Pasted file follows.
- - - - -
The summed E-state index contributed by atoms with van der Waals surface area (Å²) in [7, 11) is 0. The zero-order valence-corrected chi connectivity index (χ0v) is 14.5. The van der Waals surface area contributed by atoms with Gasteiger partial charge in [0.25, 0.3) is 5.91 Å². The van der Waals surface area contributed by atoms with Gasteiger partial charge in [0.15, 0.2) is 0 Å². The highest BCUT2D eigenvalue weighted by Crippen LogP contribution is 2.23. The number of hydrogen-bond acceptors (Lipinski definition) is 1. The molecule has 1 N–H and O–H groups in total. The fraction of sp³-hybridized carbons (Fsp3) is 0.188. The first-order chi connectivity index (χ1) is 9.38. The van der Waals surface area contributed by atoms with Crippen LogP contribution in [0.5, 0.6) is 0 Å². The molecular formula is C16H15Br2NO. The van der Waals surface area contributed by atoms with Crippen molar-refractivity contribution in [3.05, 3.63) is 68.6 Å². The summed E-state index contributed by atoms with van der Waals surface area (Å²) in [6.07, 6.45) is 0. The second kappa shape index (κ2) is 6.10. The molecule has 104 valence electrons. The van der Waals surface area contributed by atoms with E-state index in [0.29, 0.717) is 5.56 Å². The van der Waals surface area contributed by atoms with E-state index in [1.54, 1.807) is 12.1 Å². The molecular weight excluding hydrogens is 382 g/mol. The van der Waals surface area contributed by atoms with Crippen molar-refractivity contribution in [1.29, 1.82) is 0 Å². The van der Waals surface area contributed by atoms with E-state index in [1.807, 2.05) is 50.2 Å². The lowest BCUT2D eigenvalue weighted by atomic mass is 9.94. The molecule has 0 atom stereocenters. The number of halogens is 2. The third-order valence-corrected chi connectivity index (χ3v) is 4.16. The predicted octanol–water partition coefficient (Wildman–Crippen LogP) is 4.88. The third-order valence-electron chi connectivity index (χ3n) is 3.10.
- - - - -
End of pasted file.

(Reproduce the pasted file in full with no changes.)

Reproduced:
The summed E-state index contributed by atoms with van der Waals surface area (Å²) in [7, 11) is 0. The zero-order valence-corrected chi connectivity index (χ0v) is 14.5. The van der Waals surface area contributed by atoms with Gasteiger partial charge in [0.25, 0.3) is 5.91 Å². The van der Waals surface area contributed by atoms with Gasteiger partial charge in [0.15, 0.2) is 0 Å². The highest BCUT2D eigenvalue weighted by Crippen LogP contribution is 2.23. The number of hydrogen-bond acceptors (Lipinski definition) is 1. The molecule has 1 N–H and O–H groups in total. The fraction of sp³-hybridized carbons (Fsp3) is 0.188. The first-order chi connectivity index (χ1) is 9.38. The van der Waals surface area contributed by atoms with Crippen LogP contribution in [0.5, 0.6) is 0 Å². The molecular formula is C16H15Br2NO. The van der Waals surface area contributed by atoms with Crippen molar-refractivity contribution in [3.05, 3.63) is 68.6 Å². The summed E-state index contributed by atoms with van der Waals surface area (Å²) in [6.07, 6.45) is 0. The second kappa shape index (κ2) is 6.10. The molecule has 104 valence electrons. The van der Waals surface area contributed by atoms with E-state index in [0.29, 0.717) is 5.56 Å². The van der Waals surface area contributed by atoms with E-state index in [1.54, 1.807) is 12.1 Å². The molecular weight excluding hydrogens is 382 g/mol. The van der Waals surface area contributed by atoms with Crippen molar-refractivity contribution in [1.29, 1.82) is 0 Å². The van der Waals surface area contributed by atoms with E-state index in [1.807, 2.05) is 50.2 Å². The lowest BCUT2D eigenvalue weighted by atomic mass is 9.94. The molecule has 0 atom stereocenters. The number of halogens is 2. The third-order valence-corrected chi connectivity index (χ3v) is 4.16. The predicted octanol–water partition coefficient (Wildman–Crippen LogP) is 4.88. The third-order valence-electron chi connectivity index (χ3n) is 3.10.